A bastide is a fortified town. They were built mainly in the south of France in the Middle Ages. Most bastides were built between 1229 and 1373, between the Albigensian Crusade and the Hundred Years' War. Today, there are about 400 bastides. They all have a central square, and a rectangular street layout. On the market square, the houses have arcades. They were usually built in places that were easy to defend, such as the top of a hill or on a plain.
Bastides are medieval cities. There is an act of foundation (a law made to start them). There are often historic documents written about them. Some times they are planned cities and are usually only one architect (or one lord) designs it. They were often built where there was already a village, or at a place of historical importance. They were sometimes also built where people bought and sold things a lot (for example where trading routes crossed).
The Treaty of Paris (1229) is sometimes seen as the foundation act which made the construction of modern cities and bastides possible. The treaty itself ended the Albigensian Crusade. One of the first bastides built was Montauban. Montauban became a city in 1144. However some consider Mont-de-Marsan which was founded in 1133 to be a bastide.
Most bastides were built in the countryside. They were basically to serve the needs of local trade (usually, agriculture). A few of them were built in places which were very easy to defend. Others were built where it was possible to defend them, but most bastides were simply built where they were needed. The time when they were built was a peaceful one in the region.
Builders of BastidesEdit
Bastides were built by people who had a high social status, such as:
- The counts of Toulouse, Raymond VII and Alphonse of Poitiers.
- The kings of France, Louis IX, Philippe III, and Philippe IV.
- The kings of England, Edward I, Edward II and Edward III.
- High-ranking seneschals, Doat Alaman, Eustache of Beaumarchès and Jean of Grailly. They did this in the name of their lords.
- Local lords, namely the counts of Foix, of Comminges and Astarac.
- Religious authorities, such as monasteries and abbeys.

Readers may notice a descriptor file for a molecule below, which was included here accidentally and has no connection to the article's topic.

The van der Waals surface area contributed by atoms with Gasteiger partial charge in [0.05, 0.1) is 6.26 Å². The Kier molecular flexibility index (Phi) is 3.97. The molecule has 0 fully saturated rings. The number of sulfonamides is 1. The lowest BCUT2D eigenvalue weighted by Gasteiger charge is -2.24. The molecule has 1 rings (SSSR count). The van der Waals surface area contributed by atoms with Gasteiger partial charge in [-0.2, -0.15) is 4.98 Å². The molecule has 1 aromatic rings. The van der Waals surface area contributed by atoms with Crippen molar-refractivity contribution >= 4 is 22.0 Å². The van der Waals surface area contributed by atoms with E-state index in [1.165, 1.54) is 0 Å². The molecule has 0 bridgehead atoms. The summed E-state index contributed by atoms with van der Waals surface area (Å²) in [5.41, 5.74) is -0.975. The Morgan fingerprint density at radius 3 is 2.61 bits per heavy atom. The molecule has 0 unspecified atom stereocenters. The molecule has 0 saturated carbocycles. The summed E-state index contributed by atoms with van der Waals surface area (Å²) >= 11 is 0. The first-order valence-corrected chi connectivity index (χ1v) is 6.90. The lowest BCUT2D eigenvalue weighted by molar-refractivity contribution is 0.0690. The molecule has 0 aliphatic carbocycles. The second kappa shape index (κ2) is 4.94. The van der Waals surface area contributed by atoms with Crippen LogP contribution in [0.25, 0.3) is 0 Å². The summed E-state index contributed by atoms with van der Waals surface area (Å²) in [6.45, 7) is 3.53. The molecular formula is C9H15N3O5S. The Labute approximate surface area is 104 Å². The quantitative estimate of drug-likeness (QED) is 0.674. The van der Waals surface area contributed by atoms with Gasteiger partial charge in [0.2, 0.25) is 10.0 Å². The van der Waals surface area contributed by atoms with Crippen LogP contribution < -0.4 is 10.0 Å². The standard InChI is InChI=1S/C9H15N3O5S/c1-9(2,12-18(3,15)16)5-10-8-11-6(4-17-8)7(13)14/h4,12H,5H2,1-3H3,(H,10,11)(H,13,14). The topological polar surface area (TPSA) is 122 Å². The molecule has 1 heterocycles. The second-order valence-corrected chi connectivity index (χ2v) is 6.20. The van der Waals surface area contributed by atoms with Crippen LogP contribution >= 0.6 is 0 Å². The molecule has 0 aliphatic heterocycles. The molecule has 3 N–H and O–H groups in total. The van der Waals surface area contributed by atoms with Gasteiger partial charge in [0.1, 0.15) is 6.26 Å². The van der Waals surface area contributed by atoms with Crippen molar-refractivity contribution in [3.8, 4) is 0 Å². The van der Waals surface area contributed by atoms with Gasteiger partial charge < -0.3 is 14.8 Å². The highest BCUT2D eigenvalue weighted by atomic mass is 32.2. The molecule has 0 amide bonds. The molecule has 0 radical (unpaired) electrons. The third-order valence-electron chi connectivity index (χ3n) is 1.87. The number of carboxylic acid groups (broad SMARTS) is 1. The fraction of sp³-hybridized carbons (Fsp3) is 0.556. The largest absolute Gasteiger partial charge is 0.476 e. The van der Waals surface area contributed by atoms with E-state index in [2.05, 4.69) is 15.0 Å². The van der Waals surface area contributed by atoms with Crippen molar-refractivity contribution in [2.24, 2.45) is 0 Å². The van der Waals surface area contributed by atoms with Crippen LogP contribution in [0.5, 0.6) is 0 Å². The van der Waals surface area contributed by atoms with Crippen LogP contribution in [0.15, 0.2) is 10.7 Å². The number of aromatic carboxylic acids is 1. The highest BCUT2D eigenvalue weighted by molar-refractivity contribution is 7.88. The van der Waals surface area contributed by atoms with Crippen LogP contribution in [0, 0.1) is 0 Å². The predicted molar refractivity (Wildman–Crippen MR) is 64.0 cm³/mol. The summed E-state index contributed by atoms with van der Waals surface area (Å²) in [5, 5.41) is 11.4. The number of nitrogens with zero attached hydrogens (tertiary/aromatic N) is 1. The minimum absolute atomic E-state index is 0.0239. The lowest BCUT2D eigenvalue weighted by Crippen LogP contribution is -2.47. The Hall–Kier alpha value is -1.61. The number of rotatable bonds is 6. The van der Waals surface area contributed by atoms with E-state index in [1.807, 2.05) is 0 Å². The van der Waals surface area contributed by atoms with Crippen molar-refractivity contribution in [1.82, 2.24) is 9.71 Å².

The main feature of all bastides is a central, open place, or square. It was used for markets, but also used for political and social gatherings. A typical square, (which was probably a model for other bastides), can be found in Montauban.
- completely closed: The square does not touch any street. These are very rare; there is one example at Tournay with a size of 70 metres (230 ft) by 72 m (236 ft)).
- single-axis: These happen because of the single-axis design of the bastide. All roads run in one direction and are parallel. Here and there there are alleys cut between the roads. The square is placed between two roads. These squares are usually 50 m (164 ft) to 55 m (180 ft) on each side.
- grid-layout; usually based on the square in Montauban.
Generally the flattest place in the bastide was used for the square.
There were clear rules how houses could be built in the bastide. The front of the houses - the façades - had to line up. Also there had to be a small space between the houses. The different housing lots were all alike, 8 m (26 ft) by 24 m (79 ft) was a common size. There were only a limited number of lots. This varied between 10, and several thousand (3,000 in Grenade-sur-Garonne)
The streets were usually 6 m (20 ft) – 10 m (33 ft) wide, so a chariot could pass through. They ran alongside the façades of the houses. Alleys run between streets, these are usually only 5 m (16 ft) – 6 m (20 ft) wide. Sometimes they are only 2 m (7 ft) – 2.5 m (8 ft) wide. In a bastide there were usually between one and eight streets.
When bastides were founded most had no city walls or fortifications. This was because it was a peaceful time in history. Such things were added later. This was done either through a special tax, or through a law that required that the people of the city helped build the walls. A good example is Libourne. Ten years after the city was founded, the people asked for money to build city walls. Once they had received the money, they spent it on making their city prettier, rather than building walls.
At the beginning of the Hundred Years' War, many bastides that had no city walls were destroyed. Some of the others quickly built stone walls, to protect the city.
Layout of a bastideEdit
There are different base layouts for bastides. Often for each type of layout, there was a bastide that was an example for other bastides. The most common layout started from two perpendicular streets. New streets were made parallel to the two original streets. This led to a usually rectangular grid layout.
There seems to have been no plan when these bastides were built. This may have been for the following reasons:
- They were built in a place where there already was a hamlet or village and the bastide had to allow for the buildings.
- There were very few people who lived in the bastide, (which means the reason for the bastide failed).
- The lords who built them had little or no authority to put their ideas into practice.
An example of such a bastide is La Bastide-de-Bousignac.
Enclosing bastides were built around an existing small village or hamlet. There already was a church or a small group of houses. When new houses were built, they were added around the original buildings.
One axis designEdit
There is one main street that links the two gates. This makes the axis around which the bastide was built. These are quite common, with about 30—40% of all bastides using this design. Very often they are found on flat land. The square is often made by making the main street bigger. Very often there are alleys which run perpendicular to the main street. This layout is very easy to change to fit in with the local landscape.